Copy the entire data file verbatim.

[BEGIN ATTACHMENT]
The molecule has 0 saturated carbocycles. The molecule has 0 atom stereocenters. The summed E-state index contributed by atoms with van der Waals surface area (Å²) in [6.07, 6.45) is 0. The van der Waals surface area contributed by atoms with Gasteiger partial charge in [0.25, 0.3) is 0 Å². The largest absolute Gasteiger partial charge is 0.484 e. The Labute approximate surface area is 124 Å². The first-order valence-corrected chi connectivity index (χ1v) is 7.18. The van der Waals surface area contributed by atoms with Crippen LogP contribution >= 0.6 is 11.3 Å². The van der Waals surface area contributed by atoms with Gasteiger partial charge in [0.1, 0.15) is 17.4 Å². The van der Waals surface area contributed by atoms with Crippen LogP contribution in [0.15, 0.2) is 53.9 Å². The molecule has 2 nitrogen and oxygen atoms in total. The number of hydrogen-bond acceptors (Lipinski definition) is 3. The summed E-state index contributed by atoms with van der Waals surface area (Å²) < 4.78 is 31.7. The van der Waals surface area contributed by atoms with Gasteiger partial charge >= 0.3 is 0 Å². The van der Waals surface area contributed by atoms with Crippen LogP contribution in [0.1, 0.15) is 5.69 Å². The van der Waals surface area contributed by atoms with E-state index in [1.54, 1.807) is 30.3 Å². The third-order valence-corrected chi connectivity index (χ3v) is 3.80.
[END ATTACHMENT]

The molecule has 0 saturated carbocycles. The molecule has 0 atom stereocenters. The summed E-state index contributed by atoms with van der Waals surface area (Å²) in [6.07, 6.45) is 0. The van der Waals surface area contributed by atoms with Gasteiger partial charge in [0.25, 0.3) is 0 Å². The largest absolute Gasteiger partial charge is 0.484 e. The Labute approximate surface area is 124 Å². The first-order valence-corrected chi connectivity index (χ1v) is 7.18. The van der Waals surface area contributed by atoms with Crippen LogP contribution >= 0.6 is 11.3 Å². The van der Waals surface area contributed by atoms with Gasteiger partial charge in [0.1, 0.15) is 17.4 Å². The van der Waals surface area contributed by atoms with Crippen LogP contribution in [0.15, 0.2) is 53.9 Å². The molecule has 2 nitrogen and oxygen atoms in total. The number of hydrogen-bond acceptors (Lipinski definition) is 3. The summed E-state index contributed by atoms with van der Waals surface area (Å²) < 4.78 is 31.7. The van der Waals surface area contributed by atoms with Gasteiger partial charge >= 0.3 is 0 Å². The van der Waals surface area contributed by atoms with Crippen LogP contribution in [0.1, 0.15) is 5.69 Å². The van der Waals surface area contributed by atoms with E-state index in [1.54, 1.807) is 30.3 Å². The third-order valence-corrected chi connectivity index (χ3v) is 3.80.